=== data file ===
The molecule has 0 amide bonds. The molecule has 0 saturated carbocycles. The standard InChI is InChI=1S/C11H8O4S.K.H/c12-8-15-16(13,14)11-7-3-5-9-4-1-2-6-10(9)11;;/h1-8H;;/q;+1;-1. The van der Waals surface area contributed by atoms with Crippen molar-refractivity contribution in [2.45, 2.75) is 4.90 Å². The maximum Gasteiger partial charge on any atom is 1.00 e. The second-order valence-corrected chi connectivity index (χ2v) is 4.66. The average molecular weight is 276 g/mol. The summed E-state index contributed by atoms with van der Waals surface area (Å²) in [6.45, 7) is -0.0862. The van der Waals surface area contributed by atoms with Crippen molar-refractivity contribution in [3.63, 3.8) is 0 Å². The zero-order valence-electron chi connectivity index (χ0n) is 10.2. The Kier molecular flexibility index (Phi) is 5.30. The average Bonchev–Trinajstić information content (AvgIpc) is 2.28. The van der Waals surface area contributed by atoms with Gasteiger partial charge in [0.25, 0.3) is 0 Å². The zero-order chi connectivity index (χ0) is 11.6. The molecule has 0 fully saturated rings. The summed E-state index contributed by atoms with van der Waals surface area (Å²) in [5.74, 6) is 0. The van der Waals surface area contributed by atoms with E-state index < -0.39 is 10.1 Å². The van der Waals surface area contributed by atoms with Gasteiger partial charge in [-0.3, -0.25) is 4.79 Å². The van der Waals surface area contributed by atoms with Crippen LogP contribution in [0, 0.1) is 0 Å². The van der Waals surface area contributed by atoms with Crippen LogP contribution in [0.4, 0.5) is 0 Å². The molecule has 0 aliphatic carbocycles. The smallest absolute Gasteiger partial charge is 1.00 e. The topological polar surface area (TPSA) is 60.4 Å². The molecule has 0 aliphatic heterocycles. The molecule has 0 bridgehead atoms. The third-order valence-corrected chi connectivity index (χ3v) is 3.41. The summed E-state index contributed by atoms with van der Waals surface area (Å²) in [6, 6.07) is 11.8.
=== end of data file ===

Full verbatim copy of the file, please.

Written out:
The molecule has 0 amide bonds. The molecule has 0 saturated carbocycles. The standard InChI is InChI=1S/C11H8O4S.K.H/c12-8-15-16(13,14)11-7-3-5-9-4-1-2-6-10(9)11;;/h1-8H;;/q;+1;-1. The van der Waals surface area contributed by atoms with Crippen molar-refractivity contribution in [2.45, 2.75) is 4.90 Å². The maximum Gasteiger partial charge on any atom is 1.00 e. The second-order valence-corrected chi connectivity index (χ2v) is 4.66. The average molecular weight is 276 g/mol. The summed E-state index contributed by atoms with van der Waals surface area (Å²) in [6.45, 7) is -0.0862. The van der Waals surface area contributed by atoms with Crippen molar-refractivity contribution in [3.63, 3.8) is 0 Å². The zero-order valence-electron chi connectivity index (χ0n) is 10.2. The Kier molecular flexibility index (Phi) is 5.30. The average Bonchev–Trinajstić information content (AvgIpc) is 2.28. The van der Waals surface area contributed by atoms with Gasteiger partial charge in [0.25, 0.3) is 0 Å². The zero-order chi connectivity index (χ0) is 11.6. The molecule has 0 fully saturated rings. The summed E-state index contributed by atoms with van der Waals surface area (Å²) in [5.74, 6) is 0. The van der Waals surface area contributed by atoms with E-state index < -0.39 is 10.1 Å². The van der Waals surface area contributed by atoms with Gasteiger partial charge in [-0.3, -0.25) is 4.79 Å². The van der Waals surface area contributed by atoms with Crippen LogP contribution in [0, 0.1) is 0 Å². The van der Waals surface area contributed by atoms with Crippen LogP contribution in [0.4, 0.5) is 0 Å². The molecule has 0 aliphatic carbocycles. The smallest absolute Gasteiger partial charge is 1.00 e. The topological polar surface area (TPSA) is 60.4 Å². The molecule has 0 aliphatic heterocycles. The molecule has 0 bridgehead atoms. The third-order valence-corrected chi connectivity index (χ3v) is 3.41. The summed E-state index contributed by atoms with van der Waals surface area (Å²) in [6, 6.07) is 11.8.